Before moving to Minnesota I spent much of my childhood in California. I have very happy memories of waking up to find strange plastic toys on my bedside table, the treasures my mother had gleaned from her morning walk on the beach.
Richard and Judith Lang also take walks on the beach, and they also collect small pieces of plastic. Tens of thousands of them, from a stretch of Kehoe Beach in Northern California. And then they turn the plastic into art.
Image: Richard and Judith Lang
The couple writes on their website:
Certain items would catch our interest: milk jug lids, combs, toy soldiers, disposable lighters, cheese spreaders from lunch snack packs. We were attracted to things that would show by their numbers and commonness what is happening in the oceans around the world.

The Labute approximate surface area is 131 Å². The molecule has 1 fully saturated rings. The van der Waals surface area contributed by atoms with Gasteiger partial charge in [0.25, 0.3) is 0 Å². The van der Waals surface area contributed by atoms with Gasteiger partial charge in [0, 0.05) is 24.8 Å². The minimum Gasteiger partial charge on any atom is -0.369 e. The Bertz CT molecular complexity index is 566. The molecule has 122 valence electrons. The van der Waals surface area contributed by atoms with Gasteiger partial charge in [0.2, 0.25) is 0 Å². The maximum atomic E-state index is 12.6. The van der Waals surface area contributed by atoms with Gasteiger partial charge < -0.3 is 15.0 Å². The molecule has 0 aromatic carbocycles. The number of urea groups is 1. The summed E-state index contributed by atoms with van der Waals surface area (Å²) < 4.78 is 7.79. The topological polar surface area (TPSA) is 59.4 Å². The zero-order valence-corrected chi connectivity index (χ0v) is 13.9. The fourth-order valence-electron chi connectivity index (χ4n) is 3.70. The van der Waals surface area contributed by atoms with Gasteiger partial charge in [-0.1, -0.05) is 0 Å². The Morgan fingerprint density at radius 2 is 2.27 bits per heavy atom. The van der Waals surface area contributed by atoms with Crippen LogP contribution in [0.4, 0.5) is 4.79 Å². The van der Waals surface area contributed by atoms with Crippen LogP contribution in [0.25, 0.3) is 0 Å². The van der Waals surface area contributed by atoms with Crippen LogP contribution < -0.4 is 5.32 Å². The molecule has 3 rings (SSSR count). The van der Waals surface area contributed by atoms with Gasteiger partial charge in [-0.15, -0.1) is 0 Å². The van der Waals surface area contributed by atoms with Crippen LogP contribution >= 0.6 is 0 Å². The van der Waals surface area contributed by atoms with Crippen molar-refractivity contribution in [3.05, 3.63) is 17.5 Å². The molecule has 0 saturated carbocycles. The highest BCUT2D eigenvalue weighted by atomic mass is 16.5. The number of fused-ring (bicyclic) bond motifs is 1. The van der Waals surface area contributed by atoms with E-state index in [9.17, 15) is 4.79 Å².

The plastic we continue to find is not left by visitors; it is washing up from the ocean. Back in our studios we clean, sort and categorize the pieces according to color and kind. We use the plastic to make artworks including large sculptures, installations, photo tableaus and jewelry.
The Langs’ work has been shown at SFMOMA, the Berkeley Art Center, and other artistic venues.
But of course, while beautiful, the underlying message is a disturbing one. Their work shows that no matter where we throw our trash, there is really no such place as “away.”